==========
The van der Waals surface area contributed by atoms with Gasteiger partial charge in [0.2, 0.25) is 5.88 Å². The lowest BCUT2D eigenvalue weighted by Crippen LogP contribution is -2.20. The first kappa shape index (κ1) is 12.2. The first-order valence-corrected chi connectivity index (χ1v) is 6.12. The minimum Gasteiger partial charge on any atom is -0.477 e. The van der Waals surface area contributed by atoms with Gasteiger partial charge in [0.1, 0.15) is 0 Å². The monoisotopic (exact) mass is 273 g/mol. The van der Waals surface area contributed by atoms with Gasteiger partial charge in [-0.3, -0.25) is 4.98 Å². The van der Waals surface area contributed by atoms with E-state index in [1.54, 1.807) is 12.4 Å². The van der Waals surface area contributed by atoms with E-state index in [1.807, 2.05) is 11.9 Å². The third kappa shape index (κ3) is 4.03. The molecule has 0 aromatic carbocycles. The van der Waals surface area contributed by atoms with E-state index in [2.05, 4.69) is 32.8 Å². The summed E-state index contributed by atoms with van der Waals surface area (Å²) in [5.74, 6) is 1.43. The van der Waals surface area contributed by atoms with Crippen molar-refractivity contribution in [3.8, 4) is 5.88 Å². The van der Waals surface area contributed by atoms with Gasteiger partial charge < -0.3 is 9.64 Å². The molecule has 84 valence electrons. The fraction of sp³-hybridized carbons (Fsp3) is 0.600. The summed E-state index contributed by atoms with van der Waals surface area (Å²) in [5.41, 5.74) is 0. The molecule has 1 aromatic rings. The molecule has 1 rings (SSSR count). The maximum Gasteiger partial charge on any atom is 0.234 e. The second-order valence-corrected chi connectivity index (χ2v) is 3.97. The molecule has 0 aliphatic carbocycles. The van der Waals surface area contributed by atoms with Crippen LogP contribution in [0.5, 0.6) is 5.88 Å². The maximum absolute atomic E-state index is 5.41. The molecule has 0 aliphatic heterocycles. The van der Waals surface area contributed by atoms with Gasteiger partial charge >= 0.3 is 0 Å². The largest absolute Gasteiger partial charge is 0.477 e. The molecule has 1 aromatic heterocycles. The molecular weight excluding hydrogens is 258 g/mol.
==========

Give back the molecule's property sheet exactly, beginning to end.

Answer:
The van der Waals surface area contributed by atoms with Gasteiger partial charge in [0.2, 0.25) is 5.88 Å². The lowest BCUT2D eigenvalue weighted by Crippen LogP contribution is -2.20. The first kappa shape index (κ1) is 12.2. The first-order valence-corrected chi connectivity index (χ1v) is 6.12. The minimum Gasteiger partial charge on any atom is -0.477 e. The van der Waals surface area contributed by atoms with Gasteiger partial charge in [0.1, 0.15) is 0 Å². The monoisotopic (exact) mass is 273 g/mol. The van der Waals surface area contributed by atoms with Gasteiger partial charge in [-0.3, -0.25) is 4.98 Å². The van der Waals surface area contributed by atoms with E-state index in [1.54, 1.807) is 12.4 Å². The van der Waals surface area contributed by atoms with E-state index in [1.807, 2.05) is 11.9 Å². The third kappa shape index (κ3) is 4.03. The molecule has 0 aromatic carbocycles. The van der Waals surface area contributed by atoms with E-state index in [2.05, 4.69) is 32.8 Å². The summed E-state index contributed by atoms with van der Waals surface area (Å²) in [5.74, 6) is 1.43. The van der Waals surface area contributed by atoms with Crippen molar-refractivity contribution in [3.8, 4) is 5.88 Å². The van der Waals surface area contributed by atoms with Gasteiger partial charge < -0.3 is 9.64 Å². The molecule has 84 valence electrons. The fraction of sp³-hybridized carbons (Fsp3) is 0.600. The summed E-state index contributed by atoms with van der Waals surface area (Å²) in [5.41, 5.74) is 0. The molecule has 1 aromatic rings. The molecule has 1 rings (SSSR count). The maximum Gasteiger partial charge on any atom is 0.234 e. The second-order valence-corrected chi connectivity index (χ2v) is 3.97. The molecule has 0 aliphatic carbocycles. The van der Waals surface area contributed by atoms with Crippen LogP contribution in [0.5, 0.6) is 5.88 Å². The maximum absolute atomic E-state index is 5.41. The molecule has 0 aliphatic heterocycles. The van der Waals surface area contributed by atoms with Gasteiger partial charge >= 0.3 is 0 Å². The largest absolute Gasteiger partial charge is 0.477 e. The molecule has 1 aromatic heterocycles. The molecular weight excluding hydrogens is 258 g/mol.